Zushio and Anju are two children living with their mother in feudal Japan. Their father ends up banished to a far-off land, and the three of them journey to meet up with him some years later, but are tricked into being sold into slavery, where they are separated from their mother. The children end up in the employ of Sansho, the titular bailiff (or steward), who is as cruel and unrelenting a master as they could’ve gotten, as well as Taro, Sansho’s son and second-in-command, who is much more kind and understanding of the children’s plight. It is Taro that, knowing they are still too young to attempt to escape successfully, suggests that they weather the storm of being in Sansho’s employ as best as they can for as long as they can, until they are old enough to be able to make it to the town where their mother was sold to. This is a film definitely more concerned with its plot than with anything else, which is a good thing, especially since the plot is rife with conflict and overcoming adversity, which keeps it nice and full through the whole length of the film. Even with the plot being the focus, however, the production value of this one was quite exceptional, replicating the feudal era of Japan so completely that I’d be amazed if virtually all of the work and construction had been done by the production team. It was that that lent itself well enough to the technicals, rather than the cinematography, which was decent but a little too one-shaded, as I’ve found early Asian cinema to roughly be. I will, however, make special mention of the numerous long takes used throughout the film, which somehow added a feeling of intimacy and empathy with the two main characters that would have otherwise been lacking.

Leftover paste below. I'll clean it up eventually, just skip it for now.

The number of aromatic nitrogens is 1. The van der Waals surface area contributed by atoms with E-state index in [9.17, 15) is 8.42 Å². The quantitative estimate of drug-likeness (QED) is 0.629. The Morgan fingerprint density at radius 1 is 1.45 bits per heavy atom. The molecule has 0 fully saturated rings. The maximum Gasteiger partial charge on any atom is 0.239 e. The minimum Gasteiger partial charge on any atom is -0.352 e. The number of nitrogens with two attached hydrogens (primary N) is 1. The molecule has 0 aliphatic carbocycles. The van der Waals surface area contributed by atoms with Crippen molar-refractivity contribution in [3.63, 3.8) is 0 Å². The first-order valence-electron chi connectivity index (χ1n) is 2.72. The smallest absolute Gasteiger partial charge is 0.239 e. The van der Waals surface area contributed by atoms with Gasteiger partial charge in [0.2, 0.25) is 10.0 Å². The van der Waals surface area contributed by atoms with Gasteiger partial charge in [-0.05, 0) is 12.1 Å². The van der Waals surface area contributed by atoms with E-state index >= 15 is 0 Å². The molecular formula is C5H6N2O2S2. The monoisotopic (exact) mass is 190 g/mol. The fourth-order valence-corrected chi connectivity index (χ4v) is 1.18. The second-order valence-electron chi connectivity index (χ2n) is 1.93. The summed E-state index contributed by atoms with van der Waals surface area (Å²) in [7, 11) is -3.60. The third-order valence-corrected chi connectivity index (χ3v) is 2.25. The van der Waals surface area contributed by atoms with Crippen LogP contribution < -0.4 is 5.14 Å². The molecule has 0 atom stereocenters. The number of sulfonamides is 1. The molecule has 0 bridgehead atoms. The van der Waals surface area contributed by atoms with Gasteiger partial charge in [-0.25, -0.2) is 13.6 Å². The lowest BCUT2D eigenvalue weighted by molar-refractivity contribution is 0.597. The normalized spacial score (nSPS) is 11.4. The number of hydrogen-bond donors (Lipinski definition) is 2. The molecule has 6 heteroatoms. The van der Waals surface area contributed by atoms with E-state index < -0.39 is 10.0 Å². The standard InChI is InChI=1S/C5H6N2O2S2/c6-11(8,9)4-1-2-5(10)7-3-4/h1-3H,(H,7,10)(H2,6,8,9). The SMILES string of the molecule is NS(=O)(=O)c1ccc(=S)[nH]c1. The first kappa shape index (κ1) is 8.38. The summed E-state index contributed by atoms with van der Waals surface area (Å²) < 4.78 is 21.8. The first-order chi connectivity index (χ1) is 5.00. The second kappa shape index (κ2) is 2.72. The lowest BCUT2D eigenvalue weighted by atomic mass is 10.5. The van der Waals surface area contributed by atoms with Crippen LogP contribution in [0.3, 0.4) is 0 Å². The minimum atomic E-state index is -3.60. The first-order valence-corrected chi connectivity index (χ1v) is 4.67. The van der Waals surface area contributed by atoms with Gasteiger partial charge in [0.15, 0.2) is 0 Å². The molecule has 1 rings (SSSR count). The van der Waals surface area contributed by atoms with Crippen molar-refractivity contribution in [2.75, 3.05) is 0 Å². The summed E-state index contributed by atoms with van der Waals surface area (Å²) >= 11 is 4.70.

It seems everyone who’s seen this has proclaimed it to be an absolute masterpiece. I, however, merely found it very good; it very much tries to grasp at true greatness, but for me it didn’t quite get there. Reading other reviews for this, it might be because of the fact that this is technically a fable, and thus the story was intentionally simplistic in order to cover for moral lessons and themes, and I, for whatever reason, glossed over that aspect of the film and opted to watch it mainly for the story itself. This is one that I think will really differ from person to person on its worth and merit, but generally, I believe a great number of those will find something here. It’s well made, with great production value and a story worth seeing to the very end, which is more than I can say for a good number of films that are similar to this one, so that’s definitely a thumbs-up. I don’t know if I prefer this one or Mizoguchi’s Ugetsu, but I can certainly see why both were added to the list.